Baker is the author of Close Reading The Media a collaboration with MiddleWeb and Routledge Eye on Education. He frequently conducts media literacy workshops with K-12 teachers. Contact him at fbaker1346@gmail.com and follow him on Twitter @fbaker.

Frank Baker

Frank W. Baker helps educators identify ways to engage students with media literacy and critical thinking. His newest book, Close Reading the Media, is published by Routledge/MIddleWeb. He shares many resources at The Media Literacy Clearinghouse website and tweets @fbaker. Prior to beginning this blog, Frank contributed more than than three dozen media literacy articles to MiddleWeb.

1 Response

  1. MiddleWeb says:

    Here are a few more “leftover” words from Frank Baker’s collection, to share with your media-savvy students:

    Geo spoofing – The process of hiding a true location by making a device appear to be in a different location than it really is.

    “Geo-spoofing is…hugely popular and usually achieved by using a VPN. There are lots of reasons to use geo-spoofing but the most common are to access blocked content, apps and streaming services or to conceal your real location to protect your privacy.” (Source)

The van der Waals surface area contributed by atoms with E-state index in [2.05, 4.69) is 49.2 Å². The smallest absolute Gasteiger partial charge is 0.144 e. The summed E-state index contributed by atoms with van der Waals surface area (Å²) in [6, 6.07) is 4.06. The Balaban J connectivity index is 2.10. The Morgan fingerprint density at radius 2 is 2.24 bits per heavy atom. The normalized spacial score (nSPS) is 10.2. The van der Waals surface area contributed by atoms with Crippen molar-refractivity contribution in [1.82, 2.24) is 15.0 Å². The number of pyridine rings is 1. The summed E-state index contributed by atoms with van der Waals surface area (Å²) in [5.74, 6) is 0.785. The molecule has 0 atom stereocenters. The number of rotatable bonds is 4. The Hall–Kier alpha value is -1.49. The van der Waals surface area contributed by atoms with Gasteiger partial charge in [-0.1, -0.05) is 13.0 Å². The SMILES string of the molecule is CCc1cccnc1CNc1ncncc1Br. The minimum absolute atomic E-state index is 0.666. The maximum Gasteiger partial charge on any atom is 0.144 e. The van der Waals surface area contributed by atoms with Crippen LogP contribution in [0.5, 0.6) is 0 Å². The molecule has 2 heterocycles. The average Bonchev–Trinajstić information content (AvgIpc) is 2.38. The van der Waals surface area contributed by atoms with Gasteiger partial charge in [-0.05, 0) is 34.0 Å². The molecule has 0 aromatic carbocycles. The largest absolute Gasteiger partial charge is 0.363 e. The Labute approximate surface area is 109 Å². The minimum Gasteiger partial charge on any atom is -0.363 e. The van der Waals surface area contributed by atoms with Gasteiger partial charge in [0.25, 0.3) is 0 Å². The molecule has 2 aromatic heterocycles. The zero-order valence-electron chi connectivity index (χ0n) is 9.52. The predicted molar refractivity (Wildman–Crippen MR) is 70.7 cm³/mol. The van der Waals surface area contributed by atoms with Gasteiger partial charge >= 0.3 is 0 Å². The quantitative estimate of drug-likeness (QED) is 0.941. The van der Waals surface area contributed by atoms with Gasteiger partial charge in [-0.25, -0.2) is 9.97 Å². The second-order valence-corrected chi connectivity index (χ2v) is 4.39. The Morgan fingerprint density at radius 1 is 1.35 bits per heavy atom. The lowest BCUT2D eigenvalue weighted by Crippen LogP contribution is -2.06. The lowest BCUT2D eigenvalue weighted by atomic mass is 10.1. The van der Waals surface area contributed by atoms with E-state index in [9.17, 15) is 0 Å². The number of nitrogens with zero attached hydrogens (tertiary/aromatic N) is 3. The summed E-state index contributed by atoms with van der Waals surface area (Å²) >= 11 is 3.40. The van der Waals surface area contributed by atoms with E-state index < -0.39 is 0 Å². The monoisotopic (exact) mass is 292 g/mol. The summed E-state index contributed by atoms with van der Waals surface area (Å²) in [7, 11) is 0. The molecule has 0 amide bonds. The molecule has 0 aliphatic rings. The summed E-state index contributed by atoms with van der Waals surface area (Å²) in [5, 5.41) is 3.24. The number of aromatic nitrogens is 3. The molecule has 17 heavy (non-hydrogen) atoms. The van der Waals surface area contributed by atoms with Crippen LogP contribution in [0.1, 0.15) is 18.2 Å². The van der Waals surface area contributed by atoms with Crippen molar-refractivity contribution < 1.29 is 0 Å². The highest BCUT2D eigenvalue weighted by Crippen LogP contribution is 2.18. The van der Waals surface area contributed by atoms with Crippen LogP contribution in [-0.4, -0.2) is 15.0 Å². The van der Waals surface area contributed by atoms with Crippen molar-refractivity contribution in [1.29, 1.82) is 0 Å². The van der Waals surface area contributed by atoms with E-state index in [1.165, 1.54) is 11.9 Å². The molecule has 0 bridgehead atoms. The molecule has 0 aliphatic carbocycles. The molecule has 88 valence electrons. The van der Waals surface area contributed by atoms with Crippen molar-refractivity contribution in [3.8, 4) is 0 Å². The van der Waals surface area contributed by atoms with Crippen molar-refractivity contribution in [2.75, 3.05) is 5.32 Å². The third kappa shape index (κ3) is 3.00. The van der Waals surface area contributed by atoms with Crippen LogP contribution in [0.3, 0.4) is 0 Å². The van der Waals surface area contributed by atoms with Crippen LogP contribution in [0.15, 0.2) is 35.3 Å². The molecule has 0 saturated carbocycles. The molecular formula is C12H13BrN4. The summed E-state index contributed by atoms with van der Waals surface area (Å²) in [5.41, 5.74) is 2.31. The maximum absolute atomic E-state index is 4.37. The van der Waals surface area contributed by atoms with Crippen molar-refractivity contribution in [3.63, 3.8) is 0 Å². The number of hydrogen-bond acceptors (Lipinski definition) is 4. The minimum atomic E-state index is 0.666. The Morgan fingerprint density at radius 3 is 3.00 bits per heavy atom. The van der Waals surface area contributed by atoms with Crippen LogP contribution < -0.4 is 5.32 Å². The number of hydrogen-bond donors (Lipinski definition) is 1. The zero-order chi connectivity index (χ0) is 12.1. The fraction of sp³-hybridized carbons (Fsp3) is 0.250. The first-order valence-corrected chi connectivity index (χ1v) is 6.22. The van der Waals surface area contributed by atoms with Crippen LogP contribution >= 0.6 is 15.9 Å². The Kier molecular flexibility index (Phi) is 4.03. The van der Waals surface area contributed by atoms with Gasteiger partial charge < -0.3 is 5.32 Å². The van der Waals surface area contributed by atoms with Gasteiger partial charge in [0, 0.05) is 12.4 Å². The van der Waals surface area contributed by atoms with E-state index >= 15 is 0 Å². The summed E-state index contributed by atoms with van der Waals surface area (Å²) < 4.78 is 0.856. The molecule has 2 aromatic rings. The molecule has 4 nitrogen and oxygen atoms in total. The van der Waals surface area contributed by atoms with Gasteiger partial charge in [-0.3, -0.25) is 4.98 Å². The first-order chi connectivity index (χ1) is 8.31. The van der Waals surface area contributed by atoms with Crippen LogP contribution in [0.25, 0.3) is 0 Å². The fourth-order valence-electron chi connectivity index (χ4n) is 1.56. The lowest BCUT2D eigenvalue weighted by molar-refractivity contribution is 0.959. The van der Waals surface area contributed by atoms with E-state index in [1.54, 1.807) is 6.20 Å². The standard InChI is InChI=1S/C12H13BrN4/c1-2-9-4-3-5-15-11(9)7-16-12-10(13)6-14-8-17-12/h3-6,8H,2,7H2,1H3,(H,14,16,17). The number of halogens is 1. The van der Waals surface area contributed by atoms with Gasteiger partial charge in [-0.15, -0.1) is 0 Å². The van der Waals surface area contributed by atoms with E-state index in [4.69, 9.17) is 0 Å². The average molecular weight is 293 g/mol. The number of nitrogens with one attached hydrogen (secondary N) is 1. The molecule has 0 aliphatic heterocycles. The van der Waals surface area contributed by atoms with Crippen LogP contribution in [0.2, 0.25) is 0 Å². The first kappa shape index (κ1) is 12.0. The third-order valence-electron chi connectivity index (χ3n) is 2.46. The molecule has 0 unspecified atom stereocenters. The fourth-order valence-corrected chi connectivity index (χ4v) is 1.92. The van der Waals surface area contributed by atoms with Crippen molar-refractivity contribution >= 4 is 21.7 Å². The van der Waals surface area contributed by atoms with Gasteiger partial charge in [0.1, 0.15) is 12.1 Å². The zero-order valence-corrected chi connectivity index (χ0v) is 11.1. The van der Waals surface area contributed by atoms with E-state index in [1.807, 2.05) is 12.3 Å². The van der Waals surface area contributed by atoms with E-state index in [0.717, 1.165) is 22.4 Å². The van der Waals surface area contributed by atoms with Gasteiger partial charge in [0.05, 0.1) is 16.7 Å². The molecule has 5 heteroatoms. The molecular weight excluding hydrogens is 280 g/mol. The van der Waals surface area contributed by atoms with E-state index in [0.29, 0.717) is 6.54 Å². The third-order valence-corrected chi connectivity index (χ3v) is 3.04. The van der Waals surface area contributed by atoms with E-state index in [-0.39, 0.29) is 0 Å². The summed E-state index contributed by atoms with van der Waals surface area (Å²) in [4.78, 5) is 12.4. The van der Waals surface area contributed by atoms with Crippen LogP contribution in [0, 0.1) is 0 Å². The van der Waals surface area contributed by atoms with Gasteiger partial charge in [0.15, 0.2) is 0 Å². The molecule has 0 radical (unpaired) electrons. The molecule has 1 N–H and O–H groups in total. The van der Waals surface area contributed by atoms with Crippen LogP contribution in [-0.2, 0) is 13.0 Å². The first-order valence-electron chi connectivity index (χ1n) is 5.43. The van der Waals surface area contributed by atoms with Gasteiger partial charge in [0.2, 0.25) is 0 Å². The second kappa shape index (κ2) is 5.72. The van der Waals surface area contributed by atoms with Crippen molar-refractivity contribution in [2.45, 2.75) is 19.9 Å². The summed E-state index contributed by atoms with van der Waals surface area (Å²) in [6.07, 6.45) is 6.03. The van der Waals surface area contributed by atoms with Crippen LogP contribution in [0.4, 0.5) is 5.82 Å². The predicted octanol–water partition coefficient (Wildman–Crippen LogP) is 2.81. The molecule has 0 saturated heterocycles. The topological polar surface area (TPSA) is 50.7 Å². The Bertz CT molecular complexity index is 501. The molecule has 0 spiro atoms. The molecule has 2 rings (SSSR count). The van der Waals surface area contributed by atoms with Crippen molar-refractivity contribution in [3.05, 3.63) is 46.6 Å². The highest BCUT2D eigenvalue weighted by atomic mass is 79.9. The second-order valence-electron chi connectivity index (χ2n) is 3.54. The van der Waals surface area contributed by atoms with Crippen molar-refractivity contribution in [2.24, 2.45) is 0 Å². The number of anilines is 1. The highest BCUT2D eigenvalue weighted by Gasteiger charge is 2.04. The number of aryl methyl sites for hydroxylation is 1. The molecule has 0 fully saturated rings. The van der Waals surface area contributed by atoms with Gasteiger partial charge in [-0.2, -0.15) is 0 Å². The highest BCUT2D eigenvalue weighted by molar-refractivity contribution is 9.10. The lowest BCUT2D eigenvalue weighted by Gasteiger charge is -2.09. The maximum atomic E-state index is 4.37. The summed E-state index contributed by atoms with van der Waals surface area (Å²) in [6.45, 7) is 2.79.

IKEA Effect – A tendency to overvalue items that we have customized or built ourselves.

    “When subjects were invited to assemble IKEA furniture, origami or Lego structures, they saw their own amateurish products as equivalent in value to those of professionals. They also expected other people to value them similarly.” (Source)

    Ransomware – “Ransomware is malware that employs encryption to hold a victim’s information at ransom. A user or organization’s critical data is encrypted so that they cannot access files, databases, or applications. A ransom is then demanded to provide access.”

    “It is a growing threat, generating billions of dollars in payments to cybercriminals and inflicting significant damage and expenses for businesses and governmental organizations [including school systems].” (Source)

    Revenge travel – “Pent-up demand to travel freely again, or as freely as can be under COVID restrictions, has resulted in an increase in “revenge travel.” That has come to mean the strong desire to travel even more than before the onset of the pandemic—more about getting revenge on the coronavirus and more than a year lost to lockdowns.” (Source)

Leave a Reply

Your email address will not be published.

This site uses Akismet to reduce spam. Learn how your comment data is processed.